has had an equal, yet contrastive, impact onHuppert’s career.
revolves around the frustrated desires of Erika(Huppert), a piano teacher in Vienna’s conservatoire. Erika lives with hermother (Annie Girardot), and is suffocated by their claustrophobic rela-tionship. Secretly, Erika consumes pornography and engages in voyeuristicpleasures. She embarks upon an affair with one of her students, Walter(Benoît Magimel), but he is reluctant to comply with her masochisticdesires. The relationship soon spirals violently out of control, damagingboth parties.
caused enormous controversy when it opened the CannesFilm Festival in 2001. The controversy originated in the film’s portrayal of self-mutilation, rape, pornography and battery. Despite their obvious dif-ferences,
do, however, share similar themes.These themes are represented in contrasting ways by Huppert’s perfor-mance and by the films’ respective directors. They also reveal the contra-dictions inherent to Huppert’s work, her on-screen sexuality, and theprogression she has made as an actress, contradictions which we will nowinvestigate.The portrayal of Huppert’s body in the two films can be read as a powerstruggle between Huppert as object and Huppert as
of her image
This power struggle is identifiable in the way in which the twodirectors choose to frame Huppert. The close-up (and to a certain extentthe medium shot) manifests this struggle. In certain contexts, these shotscan be considered as forms of portraiture, and can therefore be seen as adevelopment of our argument for portraiture as a means of controlling theimage. It is worth considering O’Rawe’s definition of the close-up in orderto contextualize this point:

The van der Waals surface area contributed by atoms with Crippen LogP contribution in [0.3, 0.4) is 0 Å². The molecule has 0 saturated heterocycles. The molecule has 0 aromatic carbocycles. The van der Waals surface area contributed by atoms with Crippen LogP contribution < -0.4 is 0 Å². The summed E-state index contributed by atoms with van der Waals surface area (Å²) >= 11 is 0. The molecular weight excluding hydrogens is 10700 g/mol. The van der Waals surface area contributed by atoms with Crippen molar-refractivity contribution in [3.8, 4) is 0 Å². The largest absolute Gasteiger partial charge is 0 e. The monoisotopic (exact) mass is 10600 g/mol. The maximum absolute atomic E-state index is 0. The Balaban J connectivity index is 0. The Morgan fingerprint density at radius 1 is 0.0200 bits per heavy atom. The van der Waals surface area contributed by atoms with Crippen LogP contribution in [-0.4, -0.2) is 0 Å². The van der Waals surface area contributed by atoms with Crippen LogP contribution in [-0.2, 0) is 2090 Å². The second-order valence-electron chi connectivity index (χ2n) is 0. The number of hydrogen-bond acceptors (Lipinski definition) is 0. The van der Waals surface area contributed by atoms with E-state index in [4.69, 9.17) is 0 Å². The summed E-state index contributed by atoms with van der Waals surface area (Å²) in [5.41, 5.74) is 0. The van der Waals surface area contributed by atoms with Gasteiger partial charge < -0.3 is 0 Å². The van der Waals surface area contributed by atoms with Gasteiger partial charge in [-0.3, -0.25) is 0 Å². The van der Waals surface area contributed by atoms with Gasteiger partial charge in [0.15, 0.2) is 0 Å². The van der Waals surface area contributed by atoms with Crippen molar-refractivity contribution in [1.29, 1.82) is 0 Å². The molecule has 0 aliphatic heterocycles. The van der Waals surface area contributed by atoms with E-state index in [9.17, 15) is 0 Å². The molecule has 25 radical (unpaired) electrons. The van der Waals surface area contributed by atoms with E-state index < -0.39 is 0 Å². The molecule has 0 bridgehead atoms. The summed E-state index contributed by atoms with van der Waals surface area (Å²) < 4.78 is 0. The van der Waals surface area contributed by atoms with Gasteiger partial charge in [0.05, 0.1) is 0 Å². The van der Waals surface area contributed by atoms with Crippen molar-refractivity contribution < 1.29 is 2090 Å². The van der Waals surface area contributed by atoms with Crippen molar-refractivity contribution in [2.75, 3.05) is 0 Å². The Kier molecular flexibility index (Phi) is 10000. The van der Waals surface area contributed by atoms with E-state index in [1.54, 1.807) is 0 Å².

[The] Close-up is traditionally regarded in film theory as both framing thestar, and as giving an illusion of unmediated access to the character’s emo-tions, an effect of transparency, of congruence between image and essence.Richard Dyer refers to it as ‘disclosing for us the star’s face, the intimate,transparent window to the soul’.
(O’Rawe 2003: 17)
The close-up can therefore enforce a subjective reading of the star’s imageand identity, thus diminishing the stars’ capacity to control the imagethemselves. Furthermore, it enables the film-maker to naturalize theimage, whereby spectators are duped into thinking that they are seeingthe essence of the actress. The use of the close-up can, therefore, be read asa means of containing and mythologizing
the actress, and, in its control,pertains to a classical notion of the nude portrait. In
it willbe argued, the close-up expresses the previously mentioned power strugglebetween actress and director. The close-up is used repeatedly by Gorettaand allows him to remain in control of Huppert’s image.However, other arguments have been put forward regarding Goretta’schoice of framing. Parker suggests in her review of
thatGoretta’s use of the close-up subverts traditional representations of thewoman:
From nude to
...4Barthes has discussedthe ‘myth’ of Garbowith particular refer-ence to her facialfeatures (Barthes1993: 56-57).